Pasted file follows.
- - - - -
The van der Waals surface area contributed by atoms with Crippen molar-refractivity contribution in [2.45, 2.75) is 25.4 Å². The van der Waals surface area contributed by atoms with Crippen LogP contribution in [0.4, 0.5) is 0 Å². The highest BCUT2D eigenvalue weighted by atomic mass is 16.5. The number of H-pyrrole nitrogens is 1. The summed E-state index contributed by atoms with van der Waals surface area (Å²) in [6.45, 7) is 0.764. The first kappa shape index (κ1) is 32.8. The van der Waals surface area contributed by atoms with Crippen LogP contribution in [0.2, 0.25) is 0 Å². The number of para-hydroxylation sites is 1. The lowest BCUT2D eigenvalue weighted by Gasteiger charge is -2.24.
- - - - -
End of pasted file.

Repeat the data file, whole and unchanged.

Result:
The van der Waals surface area contributed by atoms with Crippen molar-refractivity contribution in [2.45, 2.75) is 25.4 Å². The van der Waals surface area contributed by atoms with Crippen LogP contribution in [0.4, 0.5) is 0 Å². The highest BCUT2D eigenvalue weighted by atomic mass is 16.5. The number of H-pyrrole nitrogens is 1. The summed E-state index contributed by atoms with van der Waals surface area (Å²) in [6.45, 7) is 0.764. The first kappa shape index (κ1) is 32.8. The van der Waals surface area contributed by atoms with Crippen LogP contribution in [0.2, 0.25) is 0 Å². The number of para-hydroxylation sites is 1. The lowest BCUT2D eigenvalue weighted by Gasteiger charge is -2.24.